• Develop a smooth sounding explanation of why you like the arts, what you’re interested in, and something that you’ve noticed. For me, it’s the lack of information on late 19th century photo travel albums.
  • There are usually groups on Meetup for people “interested in the arts” or “arts young professionals.” Join them and go to the events.
  • Print business cards so you stand out as someone with your life together. usually runs good deals.
  • Send really nice, not butt kissing emails to departments in institutions you like. Don’t ask for anything beyond maybe information about something you wonder about how they work. DO NOT ASK FOR A JOB OR INTERNSHIP.
  • Research topics: “how to network,” “informational interview etiquette,” “LinkedIn profile tips”
  • Read academic or news articles about the part of the art world you want to be in. For me it’s 19th century photography so I can talk about it like “someone with experience.” Take notes, brainstorm projects relating to the subject.
  • Write thank you notes for informational interviews. Emails are nice but a card has to be physically opened and has a tactile element to them that is appreciated. Buy the best cards you can afford. It’s better if they are tied to art. I have black and white photograph cards. I also made some for my friends and people who like handmade cards.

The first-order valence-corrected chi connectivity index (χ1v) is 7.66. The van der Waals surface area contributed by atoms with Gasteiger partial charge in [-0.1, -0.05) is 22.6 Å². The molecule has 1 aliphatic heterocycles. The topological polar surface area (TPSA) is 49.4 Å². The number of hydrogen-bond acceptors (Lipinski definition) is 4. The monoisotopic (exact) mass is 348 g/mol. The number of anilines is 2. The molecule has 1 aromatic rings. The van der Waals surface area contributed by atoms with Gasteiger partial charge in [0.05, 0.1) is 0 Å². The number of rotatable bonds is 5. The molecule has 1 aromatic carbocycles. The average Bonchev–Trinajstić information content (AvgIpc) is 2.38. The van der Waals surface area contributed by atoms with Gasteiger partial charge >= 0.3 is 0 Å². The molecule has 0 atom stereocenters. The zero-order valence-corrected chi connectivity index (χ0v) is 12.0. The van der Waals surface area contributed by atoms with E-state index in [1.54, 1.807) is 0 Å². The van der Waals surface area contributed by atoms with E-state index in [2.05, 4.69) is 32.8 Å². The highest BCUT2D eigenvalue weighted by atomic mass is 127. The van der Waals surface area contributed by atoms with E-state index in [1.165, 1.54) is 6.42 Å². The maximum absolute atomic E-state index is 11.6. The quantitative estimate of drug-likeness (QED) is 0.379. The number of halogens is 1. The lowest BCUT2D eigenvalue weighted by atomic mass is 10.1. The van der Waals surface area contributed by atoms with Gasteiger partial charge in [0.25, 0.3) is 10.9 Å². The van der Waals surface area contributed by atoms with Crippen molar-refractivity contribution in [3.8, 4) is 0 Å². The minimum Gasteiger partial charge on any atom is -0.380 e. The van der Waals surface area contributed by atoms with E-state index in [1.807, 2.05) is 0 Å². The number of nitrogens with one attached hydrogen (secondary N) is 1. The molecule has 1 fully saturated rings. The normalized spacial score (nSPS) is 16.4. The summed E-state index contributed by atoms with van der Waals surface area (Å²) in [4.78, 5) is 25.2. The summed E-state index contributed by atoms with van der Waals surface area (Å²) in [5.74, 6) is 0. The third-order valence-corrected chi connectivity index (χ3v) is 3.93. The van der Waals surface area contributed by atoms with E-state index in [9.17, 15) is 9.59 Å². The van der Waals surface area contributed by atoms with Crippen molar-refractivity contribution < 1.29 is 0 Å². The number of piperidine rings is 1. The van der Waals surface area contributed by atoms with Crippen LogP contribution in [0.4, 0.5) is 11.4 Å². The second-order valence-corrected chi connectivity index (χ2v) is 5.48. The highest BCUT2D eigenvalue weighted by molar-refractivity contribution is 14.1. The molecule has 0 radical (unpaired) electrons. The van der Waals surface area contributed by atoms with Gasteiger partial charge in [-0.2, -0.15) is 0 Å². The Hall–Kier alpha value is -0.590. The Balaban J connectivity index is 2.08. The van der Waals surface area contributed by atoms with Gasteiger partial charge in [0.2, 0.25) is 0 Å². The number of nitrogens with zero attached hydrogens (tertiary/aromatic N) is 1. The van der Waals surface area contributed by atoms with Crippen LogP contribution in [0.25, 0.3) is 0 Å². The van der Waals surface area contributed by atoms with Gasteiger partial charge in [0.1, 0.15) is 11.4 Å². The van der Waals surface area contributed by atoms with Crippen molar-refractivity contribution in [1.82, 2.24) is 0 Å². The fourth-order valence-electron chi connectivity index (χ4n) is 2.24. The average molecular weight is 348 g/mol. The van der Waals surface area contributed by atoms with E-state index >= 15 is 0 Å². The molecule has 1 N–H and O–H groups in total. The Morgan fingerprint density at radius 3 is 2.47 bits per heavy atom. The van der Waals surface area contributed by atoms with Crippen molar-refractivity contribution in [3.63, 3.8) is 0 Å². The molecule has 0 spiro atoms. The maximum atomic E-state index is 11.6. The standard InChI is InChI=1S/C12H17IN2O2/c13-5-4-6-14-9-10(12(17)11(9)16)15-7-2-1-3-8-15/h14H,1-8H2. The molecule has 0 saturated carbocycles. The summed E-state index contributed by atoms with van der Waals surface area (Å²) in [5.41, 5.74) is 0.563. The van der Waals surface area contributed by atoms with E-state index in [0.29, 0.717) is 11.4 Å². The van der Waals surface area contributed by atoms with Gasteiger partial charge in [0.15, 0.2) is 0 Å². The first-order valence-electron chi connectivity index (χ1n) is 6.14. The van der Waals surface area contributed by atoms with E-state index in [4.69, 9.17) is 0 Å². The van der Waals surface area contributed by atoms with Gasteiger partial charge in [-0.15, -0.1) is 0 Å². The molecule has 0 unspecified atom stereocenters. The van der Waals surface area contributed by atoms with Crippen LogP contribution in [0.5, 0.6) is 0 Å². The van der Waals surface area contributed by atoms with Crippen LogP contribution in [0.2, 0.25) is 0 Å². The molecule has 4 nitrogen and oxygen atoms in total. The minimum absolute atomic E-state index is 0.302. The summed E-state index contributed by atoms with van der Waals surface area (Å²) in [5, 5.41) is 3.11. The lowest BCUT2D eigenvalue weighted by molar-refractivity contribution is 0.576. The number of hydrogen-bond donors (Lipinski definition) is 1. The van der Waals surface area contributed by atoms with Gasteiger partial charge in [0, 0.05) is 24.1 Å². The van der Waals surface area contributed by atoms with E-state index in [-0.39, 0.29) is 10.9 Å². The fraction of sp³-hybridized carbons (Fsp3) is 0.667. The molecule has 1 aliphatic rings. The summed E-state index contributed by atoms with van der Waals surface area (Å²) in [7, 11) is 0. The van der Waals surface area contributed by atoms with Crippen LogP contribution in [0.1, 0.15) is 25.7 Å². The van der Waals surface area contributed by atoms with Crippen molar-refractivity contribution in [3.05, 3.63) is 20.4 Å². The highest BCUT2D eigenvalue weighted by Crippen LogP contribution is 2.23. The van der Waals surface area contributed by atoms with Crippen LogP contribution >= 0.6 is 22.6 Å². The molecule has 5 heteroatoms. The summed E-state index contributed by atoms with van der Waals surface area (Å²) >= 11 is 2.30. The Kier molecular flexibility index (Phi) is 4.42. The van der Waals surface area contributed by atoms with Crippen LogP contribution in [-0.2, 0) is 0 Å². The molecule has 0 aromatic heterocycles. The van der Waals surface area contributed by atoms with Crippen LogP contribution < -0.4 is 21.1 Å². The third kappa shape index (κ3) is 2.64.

I send these to people who are more friends than mentors.
It’s a long haul, but I walked into four jobs/internships because of authentic networking. For two of them I was basically recruited in. And I am not some special unicorn. I just expressed genuine passion and drive.
This is way longer than I thought. Apparently there’s more to this than I thought. This is what works for me, I’m not as successful as all people in getting exactly what I want, but I think my network is pretty deep and supportive. I see it lasting a long time.
A Psuedo-Archivist

What do you think about this?

Fill in your details below or click an icon to log in: Logo

You are commenting using your account. Log Out /  Change )

Facebook photo

You are commenting using your Facebook account. Log Out /  Change )

Connecting to %s

This site uses Akismet to reduce spam. Learn how your comment data is processed.